Forests are our lifelines and trees are without a doubt the best carbon capture technology in the world. Unfortunately, trees are disappearing at record rates. The pace of the loss is staggering -- the equivalent of 30 football fields disappearing every minute of every day, or 12 million hectares a year.
According to the UN's Food and Agriculture Organization (FAO), 80% of terrestrial animals, plants and insects live in them, alongside humans, more than 2.5 billion of whom depend on forests and forest products for food, water and living.
Despite a slew of counter-measures at both the national and international level, deforestation has continued largely unabated since the beginning of the century. As per Global Forest Watch estimates, in 2020 itself, the world lost 258,000 sq km (99,600 sq miles) of forest -- an area larger than the United Kingdom.
As in most cases, technology has often come to the rescue of environment if used in the most efficient way. On World Forest Day (March 21), we bring to you some tech-led initiatives that are being used to help protect the planet's forests, ecosystems, and wildlife.
AI to track wildfires and water loss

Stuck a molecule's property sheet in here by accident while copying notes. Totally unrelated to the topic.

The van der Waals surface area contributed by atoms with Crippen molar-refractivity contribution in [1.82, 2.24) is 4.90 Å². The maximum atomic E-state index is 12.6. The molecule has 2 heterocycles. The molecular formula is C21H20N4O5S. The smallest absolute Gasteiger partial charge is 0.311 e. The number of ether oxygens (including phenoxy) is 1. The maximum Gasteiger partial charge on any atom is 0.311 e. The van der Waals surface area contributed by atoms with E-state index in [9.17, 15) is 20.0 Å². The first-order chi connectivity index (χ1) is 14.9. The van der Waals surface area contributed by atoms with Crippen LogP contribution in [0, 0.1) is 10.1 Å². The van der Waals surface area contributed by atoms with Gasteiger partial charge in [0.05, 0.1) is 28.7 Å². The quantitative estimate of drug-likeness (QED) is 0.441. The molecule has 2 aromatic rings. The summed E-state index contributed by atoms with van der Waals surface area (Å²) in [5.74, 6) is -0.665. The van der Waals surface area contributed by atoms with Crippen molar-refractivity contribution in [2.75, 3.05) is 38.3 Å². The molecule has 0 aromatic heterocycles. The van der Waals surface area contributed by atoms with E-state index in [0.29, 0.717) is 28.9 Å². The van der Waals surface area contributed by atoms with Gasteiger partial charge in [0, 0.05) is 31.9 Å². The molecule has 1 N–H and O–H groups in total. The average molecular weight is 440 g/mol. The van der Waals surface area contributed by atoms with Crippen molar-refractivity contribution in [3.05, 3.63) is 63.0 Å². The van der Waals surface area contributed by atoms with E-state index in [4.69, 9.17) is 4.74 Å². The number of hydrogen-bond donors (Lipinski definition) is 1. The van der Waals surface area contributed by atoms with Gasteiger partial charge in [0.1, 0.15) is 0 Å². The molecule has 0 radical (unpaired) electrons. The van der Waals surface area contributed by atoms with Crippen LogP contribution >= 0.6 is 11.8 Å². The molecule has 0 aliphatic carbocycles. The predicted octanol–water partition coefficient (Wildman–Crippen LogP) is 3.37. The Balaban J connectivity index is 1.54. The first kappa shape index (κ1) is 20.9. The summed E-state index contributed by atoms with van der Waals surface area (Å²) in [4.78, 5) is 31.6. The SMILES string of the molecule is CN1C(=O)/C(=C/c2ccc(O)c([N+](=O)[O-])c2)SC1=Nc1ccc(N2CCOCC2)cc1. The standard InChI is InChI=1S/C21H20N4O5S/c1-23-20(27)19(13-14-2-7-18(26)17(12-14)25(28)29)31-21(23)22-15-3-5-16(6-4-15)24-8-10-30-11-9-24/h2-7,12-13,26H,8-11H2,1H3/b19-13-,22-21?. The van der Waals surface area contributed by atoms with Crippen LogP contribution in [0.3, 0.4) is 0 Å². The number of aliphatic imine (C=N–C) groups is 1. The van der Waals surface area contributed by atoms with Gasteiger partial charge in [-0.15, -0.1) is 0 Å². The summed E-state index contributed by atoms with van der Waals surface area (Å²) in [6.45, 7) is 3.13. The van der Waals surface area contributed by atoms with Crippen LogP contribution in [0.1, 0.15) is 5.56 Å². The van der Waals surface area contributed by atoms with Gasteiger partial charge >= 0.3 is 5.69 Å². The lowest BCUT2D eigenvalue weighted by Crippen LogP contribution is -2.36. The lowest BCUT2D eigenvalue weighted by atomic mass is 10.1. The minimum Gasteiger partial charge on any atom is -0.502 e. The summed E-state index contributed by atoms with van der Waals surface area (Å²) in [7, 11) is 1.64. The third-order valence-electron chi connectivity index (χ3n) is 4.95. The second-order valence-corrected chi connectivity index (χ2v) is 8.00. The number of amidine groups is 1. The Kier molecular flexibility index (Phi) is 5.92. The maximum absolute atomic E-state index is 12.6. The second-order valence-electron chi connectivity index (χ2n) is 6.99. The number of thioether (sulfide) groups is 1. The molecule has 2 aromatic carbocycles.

Wildfires are a danger to ecosystems, cause a loss of vegetation, and emit large amounts of air pollution whilst water loss is devastating for wildlife.
US-based company Descartes Labs has been using AI to detect and track wildfires. The company's AI software captures images in roughly every few minutes to detect whether a fire has ignited and its whereabouts. According to a 2019 article posted on CNN Business, the software has been able to detect fires faster than firefighters or civilians in affected areas.
AI also helped uncover the water crisis in those forests that are affected by wildfire, deforestation and degradation.
Bangalore-based 4th Phase Water Technologies Pvt. Ltd co-founded by renowned water scientist Dr. Krishna Madappa and Srinivasan Vitoba , has come up with Jiva, a water structuring device that erases the trauma of water and transforms it to its natural healing state is being used to revive soil in various agricultural fields across South India.
“About a third of the world's soil has already been degraded,” said Vitoba. He added, “Water restored to its original state of pure energy, elevates moisture absorption and nutrient content of the soil. This improves the soil’s ability to hold and nourish roots that grow deeper into the soil. Evaluated successfully across 100 agriculture fields in South India on various crops and livestock, the technology will be used to revive forest soil, rejuvenate lakes/water bodies etc. in the coming years.”
Big data to tackle illegal wood trade
A very effective technology to tackle illegal wood trade is by tapping into big data analytics to help flag suspicious timber imports. To address this, WWF and TRAFFIC have partnered with data scientists at Virginia Tech University. These scientists are analysing publicly available data to create a software tool and algorithms that could be further developed by law enforcement agencies and others to flag suspicious timber shipments.